Choosing a Metal Nameplate

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Aug 28 2015

The construction of a metal nameplate can vary depending on the application. A metal nameplate can be built to withstand both indoor and outdoor use, vary in thickness, and have different metal characteristics. Information on metal nameplates can also be printed using different processes. It is important to understand these factors when choosing a metal nameplate that is right for your application. The most popular metal nameplates are: aluminum, stainless steel, zinc, and brass. Each metal has characteristics that make it right for some applications, and less suitable for others. To help you understand which material is most appropriate for your application, we’ve listed key features and benefits of each material.

The Metals

Aluminum

  • Very good chemical and solvent resistance
  • Good water, abrasion, and oxidation resistance when lacquered or anodized
  • Most versatile nameplate for decorative applications

Stainless Steel

  • Excellent water, chemical, abrasion, and corrosion resistance
  • Ideal for harsh indoor or outdoor applications
  • Retains sheen

Zinc

  • High heat resistance
  • Zinc nameplates can be tinted and deep etched
  • Allows for high-end graphics with intricate detail

Brass

  • Resist tarnish from water
  • Very good chemical and abrasion resistance and good oxidation and corrosion resistance
  • Available in a glossy or matte finish when a decorative metal nameplate is desired

 

Print and Decorative Processes

In addition to choosing a material, there are several metal nameplate printing and processing options. Each process is slightly different, and the printing and manufacturing may change based on the application needs.

Screen Printing

In the screen printing process, a squeegee is used to force ink through a selectively masked fabric screen that is used as a stencil. Screen printing on metal nameplates provides vivid color and offers good ink durability.

Offset Lithographic and Flexographic Printing

Offset lithographic printing is a process where ink on a metal roller is applied to a cylindrical rubber stamp then transferred to a sheet of metal nameplates. It uses a four-color printing process that creates sharp images. Flexographic printing is similar to offset lithographic printing, however it allows the image to be transferred directly from a rubber roller to the nameplate. Flexographic printing has higher setup costs, but is more cost effective for large production runs.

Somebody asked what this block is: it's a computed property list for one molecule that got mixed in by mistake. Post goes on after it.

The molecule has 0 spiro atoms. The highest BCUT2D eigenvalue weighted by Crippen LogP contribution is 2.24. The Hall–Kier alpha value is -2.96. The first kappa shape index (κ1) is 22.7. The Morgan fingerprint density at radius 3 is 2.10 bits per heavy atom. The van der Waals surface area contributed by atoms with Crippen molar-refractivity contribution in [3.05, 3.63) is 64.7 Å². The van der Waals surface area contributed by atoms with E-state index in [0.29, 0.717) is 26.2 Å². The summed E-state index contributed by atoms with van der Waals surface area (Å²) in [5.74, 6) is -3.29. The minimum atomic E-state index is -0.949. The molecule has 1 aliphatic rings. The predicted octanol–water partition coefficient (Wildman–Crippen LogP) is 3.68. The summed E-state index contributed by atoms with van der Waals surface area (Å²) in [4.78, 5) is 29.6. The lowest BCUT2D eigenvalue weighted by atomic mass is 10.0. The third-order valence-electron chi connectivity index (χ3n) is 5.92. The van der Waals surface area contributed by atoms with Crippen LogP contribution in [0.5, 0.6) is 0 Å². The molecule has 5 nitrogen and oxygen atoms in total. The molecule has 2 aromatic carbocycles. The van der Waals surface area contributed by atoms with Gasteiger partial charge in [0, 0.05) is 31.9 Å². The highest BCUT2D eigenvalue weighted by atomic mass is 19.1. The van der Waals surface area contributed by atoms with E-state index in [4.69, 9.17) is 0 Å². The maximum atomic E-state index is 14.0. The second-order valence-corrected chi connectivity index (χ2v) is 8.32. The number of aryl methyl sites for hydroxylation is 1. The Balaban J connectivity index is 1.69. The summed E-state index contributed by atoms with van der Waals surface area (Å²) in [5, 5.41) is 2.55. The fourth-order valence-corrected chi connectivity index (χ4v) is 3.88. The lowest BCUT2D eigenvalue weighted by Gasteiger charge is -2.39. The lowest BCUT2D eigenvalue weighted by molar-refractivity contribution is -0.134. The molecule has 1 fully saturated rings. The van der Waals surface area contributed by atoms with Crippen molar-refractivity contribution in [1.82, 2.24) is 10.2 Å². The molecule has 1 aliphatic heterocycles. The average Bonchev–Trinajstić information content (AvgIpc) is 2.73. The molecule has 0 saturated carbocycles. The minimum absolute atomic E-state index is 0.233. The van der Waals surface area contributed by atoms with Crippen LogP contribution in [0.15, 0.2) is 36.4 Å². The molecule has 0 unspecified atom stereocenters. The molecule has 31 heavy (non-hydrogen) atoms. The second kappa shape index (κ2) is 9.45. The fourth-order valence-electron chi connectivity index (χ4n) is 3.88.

Embossing

Embossing a metal nameplate raises the text or design above the original (normal) surface creating a three dimensional look.

Laser Marking

Laser marking uses amplified light to remove material from the surface of a metal nameplate. It is frequently used for barcoding and serialization.

Chemical Etching

Chemical etching is a process where chemicals are used to remove material from a metal sheet to create a message or design. The etched area can be filled with color to provide a more visually appealing nameplate. The process of adding color to an etched nameplate is known as etch and fill. Chemically etched nameplates will remain legible even if the surface is painted over or left untreated. Etched metal nameplates are also resistant to abrasion.

Photosensitive Processing

The photosensitive process is used to produce anodized aluminum nameplates. It creates a hard anodized layer that is infused with a silver compound which, when exposed to light, creates an activated latent image. This makes the nameplate more durable and corrosion resistant. Known for their extreme printing accuracy and quick turnaround times, anodized photosensitive processed nameplates are commonly used in military and automotive applications.

Stamping

Stamping is the opposite of embossing. It is used to depress copy below the surface of the metal nameplate. Stamping is often used for applying variable information onto nameplates.

Learn More

Use this post as a guide to choosing metal nameplates, and to understand the types of customization options available using various printing techniques. To learn more, visit the Custom Nameplates page.

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